Bad or incompatible ink can ruin print heads and that is why printer warranties can be voided if damage is attributed to 3rd party ink. And the problem with 3rd party ink is consistency - or a lack thereof. There is no consistency between BestBuy, LD, OfficeMax, and Wal-mart 3rd party ink. And sadly, there is no control over consistency between batches of those 3rd party inks. That's a problem for printer makers (not just HP).
NO DOUBT genuine ink is WAY TOO expensive. But with consumers also demanding cheaper and cheaper printing devices, to make any profits, the printer makers are really in a bind. I mean really? $24 for a brand new HP wireless AiO? How can any company make a profit but with the consumables (ink)?
It's clearly a service:
"HP Instant Ink Terms of Service
ATTENTION: BEFORE PURCHASING THE HP INSTANT INK SERVICE PLEASE CAREFULLY READ THESE “HP INSTANT INK TERMS OF SERVICE” (THE “AGREEMENT”) AND THE INSTANT INK SERVICES DESCRIPTION...
As between You and HP, HP retains all ownership rights and interests in the Instant Ink Program Cartridges. HP provides the Instant Ink Program Cartridges to You solely to enable Your use of the Instant Ink Service....
When Your Instant Ink Service is cancelled for any reason, HP will remotely disable the Instant Ink Program Cartridges and You will no longer be able to print with the Instant Ink Program Cartridges..."
Well, there you go.
HP Instant Ink will require a monthly fee to keep printers working
November 8, 2020
Electronic Frontier Foundation (EFF): Ink-Stained Wretches: The Battle for the Soul of Digital Freedom Taking Place Inside Your Printer
It's cheaper to buy a new printer and use it till it runs out of ink and then buy another printer than it is to buy new cartridges for it.
Every time I read a complaint about Instant Ink, it is obvious that the person has no idea how the program works. But they complain anyway.
Look at the original quote, "Last month I canceled a random charge for $4.99 per month from HP called "InstantInk". Wasn't sure what it was for. I've had it for over a year but had no idea what it did."
First of all, HP did not disable the guy's printer. They only disabled the ink cartridges. Why? Because the guy stopped paying the Instant Ink subscription. If the guy buys ink cartridges from a store the printer will work normally, just like any other printer.
As far as I can tell, there is nothing sinister about the Instant Ink program. The way it works is spelled out pretty clearly.
How Instant Ink works:
Use the $4.99/month subscription as an example:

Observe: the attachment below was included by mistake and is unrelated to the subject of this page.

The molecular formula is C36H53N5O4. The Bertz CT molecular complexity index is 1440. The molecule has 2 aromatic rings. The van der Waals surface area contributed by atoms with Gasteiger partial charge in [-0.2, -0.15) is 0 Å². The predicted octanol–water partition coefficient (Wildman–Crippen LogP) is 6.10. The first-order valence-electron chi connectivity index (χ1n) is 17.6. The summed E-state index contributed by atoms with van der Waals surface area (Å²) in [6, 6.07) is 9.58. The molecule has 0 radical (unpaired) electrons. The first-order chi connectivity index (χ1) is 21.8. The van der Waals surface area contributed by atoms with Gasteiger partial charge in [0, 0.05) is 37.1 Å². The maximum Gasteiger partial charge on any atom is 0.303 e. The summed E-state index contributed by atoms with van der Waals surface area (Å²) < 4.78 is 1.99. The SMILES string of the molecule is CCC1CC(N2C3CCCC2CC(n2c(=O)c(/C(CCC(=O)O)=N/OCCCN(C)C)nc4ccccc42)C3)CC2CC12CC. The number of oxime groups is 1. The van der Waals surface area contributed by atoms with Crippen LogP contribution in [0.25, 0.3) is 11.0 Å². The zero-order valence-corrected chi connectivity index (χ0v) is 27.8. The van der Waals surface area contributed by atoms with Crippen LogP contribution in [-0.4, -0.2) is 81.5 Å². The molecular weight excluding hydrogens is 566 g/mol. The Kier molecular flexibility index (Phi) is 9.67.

1) Buy HP printer.
2) Pay $4.99 per month for Instant Ink.
3) Print up to 100 pages per month, even 100 8"x10" full-color photos if you wish. This is what you get for $4.99. You are not paying for ink.
4) Never shop for ink, and never run out of ink. HP sends XXL-sized cartridges automatically.
5) If you stop paying the monthly subscription price, HP will disable the Instant Ink cartridges. Just like your ISP will cut off your internet if you stop paying.
-- OR --
1) Buy Hp printer. Don't sign up for Instant Ink. In this case there will be no monthly fees.
2) Use the starter ink cartridges.
3) Buy new ink cartridges, as with any printer.
The Instant Ink program is 100% optional. If the guy paid $4.99 per month for a year (without knowing why), whose fault is that? Either the guy signed himself up for Instant Ink, or the printer store did it. HP is not requiring a $0.99 monthly fee, or $4.99 monthly fee, or any monthly fee if a person buys their own ink cartridges.
The most common complaint I've seen is people wailing, "I paid for all of this ink! Now HP says I can't use it!"
Wrong. Other than the original starter cartridges, the person had not purchased any ink cartridges. The person was paying for the ability to print a certain number of pages per month. HP provided the ink as a part of the Instant Ink service. Obviously, if a person is paying $4.99 per month and then stops paying, why should HP let them continue to use the four super-jumbo sized ink cartridges?
Before someone accuses me of being a VP of social media for HP, I have no connection of any kind with HP. I don't particularly like HP, but I also don't like false information.
I use an Epson ET-2720. Before that, another Epson. Before that, a couple of Canons. I did own an HP for two days a couple of years ago. I didn't like it, so I returned it. But if I had kept the HP I would definitely be using Instant Ink.
My pre-emptive response to anyone who replies to this and still insists that HP Instant Ink is a rip-off, and HP is charging a monthly fee to use a printer, and HP is disabling printers, and HP is selling ink cartridges and then disabling them... is the same thing I wrote at the beginning of this reply.
-- Every time I read a complaint about Instant Ink, it is obvious that the person has no idea how the program works. But they complain anyway.
HP Instant Ink subscription printing proves controversial [Updated]
HP's 'free ink for life' plan is over because home printers are a scam
December 4, 2020
Consumer Reports: HP Ends 'Free Ink for Life' Subscription Plan